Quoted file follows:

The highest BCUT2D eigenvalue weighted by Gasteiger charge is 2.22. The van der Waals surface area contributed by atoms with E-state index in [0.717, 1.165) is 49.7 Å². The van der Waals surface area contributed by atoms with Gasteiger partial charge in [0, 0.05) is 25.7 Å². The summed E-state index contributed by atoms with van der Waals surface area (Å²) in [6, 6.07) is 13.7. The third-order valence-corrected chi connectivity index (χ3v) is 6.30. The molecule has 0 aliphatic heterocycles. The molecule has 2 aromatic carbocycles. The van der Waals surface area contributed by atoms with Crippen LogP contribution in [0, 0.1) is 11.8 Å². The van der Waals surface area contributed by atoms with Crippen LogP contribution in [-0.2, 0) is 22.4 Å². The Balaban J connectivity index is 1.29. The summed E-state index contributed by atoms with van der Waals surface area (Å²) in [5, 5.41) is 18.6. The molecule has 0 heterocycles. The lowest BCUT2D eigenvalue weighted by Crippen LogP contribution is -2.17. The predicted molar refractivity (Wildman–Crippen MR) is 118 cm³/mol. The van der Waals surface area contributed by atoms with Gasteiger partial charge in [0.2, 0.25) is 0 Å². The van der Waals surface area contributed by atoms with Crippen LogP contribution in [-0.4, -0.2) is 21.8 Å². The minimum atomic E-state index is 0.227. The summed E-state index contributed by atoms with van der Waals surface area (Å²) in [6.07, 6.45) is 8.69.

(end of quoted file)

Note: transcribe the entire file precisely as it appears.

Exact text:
The highest BCUT2D eigenvalue weighted by Gasteiger charge is 2.22. The van der Waals surface area contributed by atoms with E-state index in [0.717, 1.165) is 49.7 Å². The van der Waals surface area contributed by atoms with Gasteiger partial charge in [0, 0.05) is 25.7 Å². The summed E-state index contributed by atoms with van der Waals surface area (Å²) in [6, 6.07) is 13.7. The third-order valence-corrected chi connectivity index (χ3v) is 6.30. The molecule has 0 aliphatic heterocycles. The molecule has 2 aromatic carbocycles. The van der Waals surface area contributed by atoms with Crippen LogP contribution in [0, 0.1) is 11.8 Å². The van der Waals surface area contributed by atoms with Crippen LogP contribution in [-0.2, 0) is 22.4 Å². The Balaban J connectivity index is 1.29. The summed E-state index contributed by atoms with van der Waals surface area (Å²) in [5, 5.41) is 18.6. The molecule has 0 heterocycles. The lowest BCUT2D eigenvalue weighted by Crippen LogP contribution is -2.17. The predicted molar refractivity (Wildman–Crippen MR) is 118 cm³/mol. The van der Waals surface area contributed by atoms with Gasteiger partial charge in [0.2, 0.25) is 0 Å². The van der Waals surface area contributed by atoms with Crippen LogP contribution in [-0.4, -0.2) is 21.8 Å². The minimum atomic E-state index is 0.227. The summed E-state index contributed by atoms with van der Waals surface area (Å²) in [6.07, 6.45) is 8.69.